This is a big Metro/bus transfer point. Buses going north/south on 8th buses going east/west on Pen, and those that turn on/off Penn. Throw in the Metro station and the fact that this is a major artery for traffic moving east and you end up with pretty much what is there now. There are definitely things that can be done to improve it around the edges - more trees maybe a better/different bus stop configurations, benches, etc. but that all seems somewhat cosmetic. A major street reconfiguration may only work if there was less traffic on it - Massachusetts Avenue at Lincoln Park doesn't handle the same amount of traffic and the cross streets aren't as big in terms of traffic as 8th street is. I will say that the bus stop situation at that intersection is horrible and really does need to be dealt with but that is easier said than done.

As for all the loitering, much of what goes on in front of the Starbucks is related to the bus stop that is there though there are a fair number of homeless there, in front of the Dunkin' and across the street in the park on the north side of Penn because of that community service place in the Haines building and that wasn't really discussed as part of the plan except tangentially when bench/seating is addressed.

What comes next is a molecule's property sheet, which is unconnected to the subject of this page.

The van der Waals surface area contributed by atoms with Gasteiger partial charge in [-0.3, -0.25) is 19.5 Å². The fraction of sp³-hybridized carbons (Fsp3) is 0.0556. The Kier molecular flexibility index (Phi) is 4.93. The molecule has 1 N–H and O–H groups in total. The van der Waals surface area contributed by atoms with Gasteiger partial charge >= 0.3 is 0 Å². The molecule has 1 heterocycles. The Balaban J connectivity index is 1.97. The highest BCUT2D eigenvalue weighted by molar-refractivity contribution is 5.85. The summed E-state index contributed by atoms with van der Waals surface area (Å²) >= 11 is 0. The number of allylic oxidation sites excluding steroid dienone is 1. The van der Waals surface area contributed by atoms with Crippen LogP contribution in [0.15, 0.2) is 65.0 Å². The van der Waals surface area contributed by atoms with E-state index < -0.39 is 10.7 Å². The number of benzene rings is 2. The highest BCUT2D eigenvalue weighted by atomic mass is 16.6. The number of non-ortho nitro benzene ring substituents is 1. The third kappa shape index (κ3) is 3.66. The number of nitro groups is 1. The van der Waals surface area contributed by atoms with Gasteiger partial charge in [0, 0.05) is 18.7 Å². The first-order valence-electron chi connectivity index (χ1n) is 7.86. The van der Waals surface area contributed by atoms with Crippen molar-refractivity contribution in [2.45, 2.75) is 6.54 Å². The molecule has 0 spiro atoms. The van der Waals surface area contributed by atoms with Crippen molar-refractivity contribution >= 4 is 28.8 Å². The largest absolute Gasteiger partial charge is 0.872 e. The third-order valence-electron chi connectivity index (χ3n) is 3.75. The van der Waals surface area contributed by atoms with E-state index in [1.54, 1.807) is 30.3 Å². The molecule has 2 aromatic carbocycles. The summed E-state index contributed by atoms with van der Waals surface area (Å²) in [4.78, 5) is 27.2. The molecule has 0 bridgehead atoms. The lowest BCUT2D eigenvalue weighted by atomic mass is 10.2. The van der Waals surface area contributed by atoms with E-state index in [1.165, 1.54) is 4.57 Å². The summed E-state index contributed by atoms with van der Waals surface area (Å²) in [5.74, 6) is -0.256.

by ET on Jul 30, 2014 5:51 pm • linkreport

They have told us a thousand times that the MLK building is way too big to be a satisfactory library nowadays. What would they do with a huge, windowless branch in Southeast?

by Turnip on Jul 30, 2014 6:12 pm • linkreport

Improving the park is a good idea and certainly needed. But it seems to me that this group needs a stronger plan for maintenance once the changes are made. The current plaza is in the shape it's in because no one seems to be responsible for it.

I don't understand the library proposal. It seems like a great expense that might be better used to increase the number of computers, tablets and e-books offered by the library. The world is going digital, which would seem to imply that the library might need less space in the future, and its services might be more online that in brick and mortar.

by Barracks Row Neighbor on Jul 30, 2014 6:14 pm • linkreport

I wonder who will be the people filling up this wonderful park, since they won't let any housing be built on Capitol Hill.

by Asaf on Jul 30, 2014 10:23 pm • linkreport

@Barracks Row Neighbor

Yes the world is going digital but there is still no solution to having books (paper or digital) do you have a solution for publishers that want royalties for when ebooks books are rented vs buying paper books now and only getting a new copy when it crumbles ?

I think that the library should evolve into more or a community center that has all of the things have now that would not survive alone under one roof where they have a chance together.